You plagiarized from another writer who gave a biased view to begin with and has repeatedly shown his lack of any sort of experience with PCs several times on that site. The whole site is a big laugh. Especially that bit about one expensive video card always being faster than two cheap ones. My HD6850s were $150 a piece, but together are FASTER than a single $300 HD6970.

    To answer OP:

    It's a nice system and it should be pretty fast. Are you looking to built it or is it pre-built? How much were you looking to pay? Personally wouldn't use an ASUS motherboard with a gun to my head. They have the highest failure rate I have ever seen. Particular model series being the ASUS Crosshair, Maximus Formula, and anything with an Nvidia chipset(650i, 680i, 750i, 780i included). If you can manage a slightly higher budget or even re-arrange how money is spent on that particular PC, much better systems can be built.
     
    Last edited: Mar 17, 2012
  6. -Jim-

    -Jim- Member

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    I too would go for Intel but I'm certainly not as negative on Asus MBs. (Even though I had to RMA twice on one of my prior Asus MBs before tossing it out after the warranty ran out. In between RMAs I bought an Asus P5N32-E Sli which has been fabulous. I also bought and built 2 other boxes with Gigabyte MBs and another for a Buddy with an EVGA X58 MB.

    I put together a Gamer Box for my son from some great deals we got on Black Friday. It has an Asus P8X68V MB ( I was this close to a similar Gigabyte MB), Intel i5 2500 CPU, an OCZ 120 Sata Drive (of which we are using only 60 Gig for Intel® Smart Response Technology which requires the Intel Z68 Chipset => a marvelous combination)a Western Digital 1 TB 64Meg HD, 16 Gigs of DDR3 Ram, and a Gigabyte nVidia Ti560 Graphica card. The Ram is probably overkill but I may use a different HD for some video editing programs when he's not using the box, and besides I didn't want compatibility issues later => been there - done that. The Graphics card is also a bit weak but we got such a deal and upgrade was at least double what he paid. (Yup - his $$) He can upgrade the card when he gets another good deal and he has some more $$.

    But so far it's been a rocket that's a rock solid Gamer. I'd certainly go in that direction again if I couldn't afford an X79 MB.
     
  7. ddp

    ddp Moderator Staff Member

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    try a gigabyte board.
     
  8. Estuansis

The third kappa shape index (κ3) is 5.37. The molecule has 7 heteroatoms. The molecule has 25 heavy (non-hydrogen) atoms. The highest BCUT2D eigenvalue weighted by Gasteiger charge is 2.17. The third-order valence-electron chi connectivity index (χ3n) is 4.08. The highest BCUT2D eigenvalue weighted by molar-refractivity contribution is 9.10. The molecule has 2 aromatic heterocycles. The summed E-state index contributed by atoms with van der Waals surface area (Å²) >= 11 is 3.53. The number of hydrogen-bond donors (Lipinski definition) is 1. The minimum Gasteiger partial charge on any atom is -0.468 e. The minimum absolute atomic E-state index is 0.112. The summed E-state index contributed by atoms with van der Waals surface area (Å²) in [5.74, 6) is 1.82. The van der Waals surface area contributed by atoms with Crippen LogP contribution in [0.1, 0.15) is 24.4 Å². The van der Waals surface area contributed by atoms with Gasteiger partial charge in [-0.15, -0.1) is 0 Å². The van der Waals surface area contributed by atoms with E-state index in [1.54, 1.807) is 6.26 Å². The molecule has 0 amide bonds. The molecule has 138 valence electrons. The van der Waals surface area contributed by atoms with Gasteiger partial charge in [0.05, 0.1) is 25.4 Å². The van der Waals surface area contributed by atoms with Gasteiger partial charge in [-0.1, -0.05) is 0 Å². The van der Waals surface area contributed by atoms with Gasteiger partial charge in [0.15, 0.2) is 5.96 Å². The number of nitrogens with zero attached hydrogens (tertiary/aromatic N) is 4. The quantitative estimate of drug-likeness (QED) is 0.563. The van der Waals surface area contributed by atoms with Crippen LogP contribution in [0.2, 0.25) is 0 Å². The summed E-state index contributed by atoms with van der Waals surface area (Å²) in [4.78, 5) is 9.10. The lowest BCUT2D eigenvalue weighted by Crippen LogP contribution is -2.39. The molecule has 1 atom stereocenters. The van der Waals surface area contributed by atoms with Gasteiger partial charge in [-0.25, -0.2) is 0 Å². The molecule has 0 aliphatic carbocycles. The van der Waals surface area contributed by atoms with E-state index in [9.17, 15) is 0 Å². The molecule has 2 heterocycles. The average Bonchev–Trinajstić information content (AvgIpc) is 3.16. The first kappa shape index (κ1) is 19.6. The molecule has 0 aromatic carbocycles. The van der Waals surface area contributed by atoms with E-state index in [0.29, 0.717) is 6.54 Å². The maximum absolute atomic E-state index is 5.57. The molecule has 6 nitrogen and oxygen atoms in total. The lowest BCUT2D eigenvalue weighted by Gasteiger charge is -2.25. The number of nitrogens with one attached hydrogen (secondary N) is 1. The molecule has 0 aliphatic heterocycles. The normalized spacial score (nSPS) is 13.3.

Estuansis Active member

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    Gigabyte boards are certainly one of the best brands but your major deciding factor will be chipsets. I simply don't trust ASUS' track record. I have serviced well over a hundred PCs in the last 5 or 6 years and roughly a quarter of them have been dead ASUS motherboards sometimes coming in for second or third replacements until the owners get miffed and switch brands...

    I also have absolutely zero trust for Nvidia chipsets. AMD chipsets only for AMD, Intel chipsets only for Intel, it's a good rule to follow. Thankfully Nvidia chipsets have fallen out of favor. I could go on for days about those little atrocities. I trust Nvidia chipsets much less than I trust ASUS motherboards. At least ASUS boards have redeeming features.


    The large majority of ASUS motherboards I have replaced being P5N series both 680i and 650i. I also know of people who have replaced Maximus Formula boards up to 6 times, each one not making the 6 month mark. ASUS products are bad quality to begin with, mix that with a bad quality chipset and you get something even worse.
     
    Last edited: Mar 17, 2012
  9. smoggie66

    smoggie66 Regular member

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    my last computer had maximus formula rog x38 775 chipset i had it for 4 years and is still running strong round my sisters i now have asus p8p67 deluxe and never had a problem, i to have built computers since the 90's and had probs with both asus & gigbyte boards and 99% of the time its lower end boards with cheaper capacitors thats just my experience anyways.
     
  10. Estuansis

    Estuansis Active member

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    Why I won't tell somebody NOT to buy an ASUS board. Some people have had great luck with them but their past statistics leave me a bit wary. I will say the world overclock records are made on ASUS boards. Having a REAL chipset makes them a lot more reliable.
     
    Last edited: Mar 18, 2012